The Ordinance applies to judgments of certain commonwealth countries, including the United Kingdom, Ireland, and Ghana. Under the Ordinance, for a foreign judgment to be enforceable in Nigeria, an applicant must file a petition ex parte or on notice to a judge for leave to register the foreign judgment in Nigeria. The petition ex parte or on notice shall be supported by an affidavit of the facts which must state that, to the best of the information and belief of the deponent, the judgment creditor is entitled to enforce the judgment and the judgment does not fall within any of the cases precluded from registration. The petition and the affidavit in support shall be accompanied by a written address, addressing all the legal issues involved in the matter.
If the court finds merit in the petition, it shall order that the foreign judgment be registered as a judgment of the Nigerian court, and the order will usually specify a time limit within which the judgment debtor can apply to set aside the order – this is usually 14 days if the judgment debtor is within the territory of the registering court, or longer if otherwise. The Ordinance has a six-year limitation period for the registration and enforcement of foreign judgments.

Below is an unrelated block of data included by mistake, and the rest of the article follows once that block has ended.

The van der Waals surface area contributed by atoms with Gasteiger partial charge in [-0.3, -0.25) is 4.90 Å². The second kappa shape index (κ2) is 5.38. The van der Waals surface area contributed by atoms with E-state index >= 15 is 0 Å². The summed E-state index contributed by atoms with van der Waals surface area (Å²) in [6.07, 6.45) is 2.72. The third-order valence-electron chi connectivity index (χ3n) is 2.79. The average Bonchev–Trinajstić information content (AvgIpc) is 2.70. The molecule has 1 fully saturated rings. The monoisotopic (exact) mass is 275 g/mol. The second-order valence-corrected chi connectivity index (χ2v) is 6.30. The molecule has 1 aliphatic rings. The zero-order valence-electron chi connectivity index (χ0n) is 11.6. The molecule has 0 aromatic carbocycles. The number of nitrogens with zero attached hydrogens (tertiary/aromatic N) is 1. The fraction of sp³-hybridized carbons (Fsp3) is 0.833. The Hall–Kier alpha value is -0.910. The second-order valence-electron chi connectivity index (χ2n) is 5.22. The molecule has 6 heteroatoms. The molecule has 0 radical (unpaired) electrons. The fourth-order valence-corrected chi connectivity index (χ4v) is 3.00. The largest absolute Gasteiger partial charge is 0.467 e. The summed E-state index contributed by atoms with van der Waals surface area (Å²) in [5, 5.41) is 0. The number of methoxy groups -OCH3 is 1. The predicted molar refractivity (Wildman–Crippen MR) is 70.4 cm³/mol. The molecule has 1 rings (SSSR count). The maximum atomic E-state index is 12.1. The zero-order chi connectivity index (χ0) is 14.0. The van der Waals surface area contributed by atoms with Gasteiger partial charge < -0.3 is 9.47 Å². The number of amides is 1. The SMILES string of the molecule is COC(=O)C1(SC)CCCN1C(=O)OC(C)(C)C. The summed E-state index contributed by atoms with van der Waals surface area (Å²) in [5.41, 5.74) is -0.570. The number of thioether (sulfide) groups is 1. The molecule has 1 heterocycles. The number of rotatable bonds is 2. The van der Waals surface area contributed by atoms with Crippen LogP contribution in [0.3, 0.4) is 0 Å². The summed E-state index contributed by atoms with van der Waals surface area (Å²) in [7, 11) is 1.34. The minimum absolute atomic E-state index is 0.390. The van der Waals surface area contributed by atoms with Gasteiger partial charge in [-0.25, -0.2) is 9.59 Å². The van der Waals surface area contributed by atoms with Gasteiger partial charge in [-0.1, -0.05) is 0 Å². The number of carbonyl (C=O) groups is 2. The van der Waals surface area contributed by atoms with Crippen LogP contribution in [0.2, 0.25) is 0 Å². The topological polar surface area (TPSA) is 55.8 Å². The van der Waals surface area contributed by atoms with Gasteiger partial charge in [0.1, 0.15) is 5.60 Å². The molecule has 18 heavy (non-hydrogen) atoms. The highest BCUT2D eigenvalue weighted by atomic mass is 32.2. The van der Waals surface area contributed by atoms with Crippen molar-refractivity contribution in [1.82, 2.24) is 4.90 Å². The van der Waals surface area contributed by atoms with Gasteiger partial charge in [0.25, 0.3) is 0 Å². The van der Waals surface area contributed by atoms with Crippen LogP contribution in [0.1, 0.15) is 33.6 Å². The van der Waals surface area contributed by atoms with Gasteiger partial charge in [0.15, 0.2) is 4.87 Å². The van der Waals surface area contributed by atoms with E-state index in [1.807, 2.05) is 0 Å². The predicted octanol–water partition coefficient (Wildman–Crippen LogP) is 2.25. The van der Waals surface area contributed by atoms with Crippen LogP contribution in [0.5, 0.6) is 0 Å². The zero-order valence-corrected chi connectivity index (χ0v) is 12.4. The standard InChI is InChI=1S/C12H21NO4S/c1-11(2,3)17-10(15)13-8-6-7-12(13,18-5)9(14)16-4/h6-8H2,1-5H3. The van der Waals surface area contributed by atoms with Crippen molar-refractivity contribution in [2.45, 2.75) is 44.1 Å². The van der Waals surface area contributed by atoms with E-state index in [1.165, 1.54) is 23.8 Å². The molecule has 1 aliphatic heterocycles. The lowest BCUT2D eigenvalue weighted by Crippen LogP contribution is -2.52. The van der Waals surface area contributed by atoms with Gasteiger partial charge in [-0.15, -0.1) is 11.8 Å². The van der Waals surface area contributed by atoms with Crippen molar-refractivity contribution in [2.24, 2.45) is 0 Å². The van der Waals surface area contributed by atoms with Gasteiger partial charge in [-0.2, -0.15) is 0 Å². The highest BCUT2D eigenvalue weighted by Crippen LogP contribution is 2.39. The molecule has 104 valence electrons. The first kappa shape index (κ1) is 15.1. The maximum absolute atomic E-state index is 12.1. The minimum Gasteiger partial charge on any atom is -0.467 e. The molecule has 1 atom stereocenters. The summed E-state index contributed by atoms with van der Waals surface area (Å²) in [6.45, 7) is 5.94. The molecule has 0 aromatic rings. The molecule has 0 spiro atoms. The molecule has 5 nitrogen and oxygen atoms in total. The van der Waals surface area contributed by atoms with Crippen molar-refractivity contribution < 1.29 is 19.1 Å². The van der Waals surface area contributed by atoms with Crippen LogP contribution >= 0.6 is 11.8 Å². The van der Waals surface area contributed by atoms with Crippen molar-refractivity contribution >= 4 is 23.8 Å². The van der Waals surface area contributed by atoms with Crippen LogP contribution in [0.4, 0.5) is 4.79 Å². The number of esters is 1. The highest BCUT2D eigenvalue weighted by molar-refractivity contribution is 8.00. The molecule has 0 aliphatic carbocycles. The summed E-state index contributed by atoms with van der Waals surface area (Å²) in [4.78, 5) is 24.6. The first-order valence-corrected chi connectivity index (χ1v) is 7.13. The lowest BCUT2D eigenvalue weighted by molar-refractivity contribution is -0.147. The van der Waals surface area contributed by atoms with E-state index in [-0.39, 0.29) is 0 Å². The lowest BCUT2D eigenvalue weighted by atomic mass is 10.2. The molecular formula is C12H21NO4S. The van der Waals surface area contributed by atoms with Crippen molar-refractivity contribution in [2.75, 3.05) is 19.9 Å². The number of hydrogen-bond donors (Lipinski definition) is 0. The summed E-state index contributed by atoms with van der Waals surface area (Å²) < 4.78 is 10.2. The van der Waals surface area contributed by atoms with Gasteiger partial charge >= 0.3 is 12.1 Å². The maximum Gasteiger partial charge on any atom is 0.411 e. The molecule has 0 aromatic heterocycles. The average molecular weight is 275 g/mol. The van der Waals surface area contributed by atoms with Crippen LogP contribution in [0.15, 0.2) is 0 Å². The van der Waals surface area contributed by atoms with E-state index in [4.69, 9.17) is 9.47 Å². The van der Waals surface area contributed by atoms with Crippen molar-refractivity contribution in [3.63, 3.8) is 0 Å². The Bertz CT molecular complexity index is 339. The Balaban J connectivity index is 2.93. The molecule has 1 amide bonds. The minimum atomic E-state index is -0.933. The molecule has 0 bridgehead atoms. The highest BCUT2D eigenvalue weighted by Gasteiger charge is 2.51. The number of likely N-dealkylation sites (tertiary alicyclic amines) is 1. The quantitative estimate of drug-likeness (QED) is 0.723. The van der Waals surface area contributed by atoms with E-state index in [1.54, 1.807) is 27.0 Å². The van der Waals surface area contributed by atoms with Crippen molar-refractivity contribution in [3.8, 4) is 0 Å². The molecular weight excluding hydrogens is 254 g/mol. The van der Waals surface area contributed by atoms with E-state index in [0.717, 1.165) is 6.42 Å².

Under common law, a party seeking to enforce a foreign judgment in a maritime claim must institute fresh proceedings in the FHC, with the foreign judgment as the basis for the claim. The judgment creditor may apply for the case to be placed on the undefended list, an expedited procedure for cases where there is no reasonable defence to the claim, and the existence of the foreign judgment will be the judgment creditor’s basis for belief that there is no defence to the claim. A certified copy of the foreign judgment will be attached as an exhibit to the application.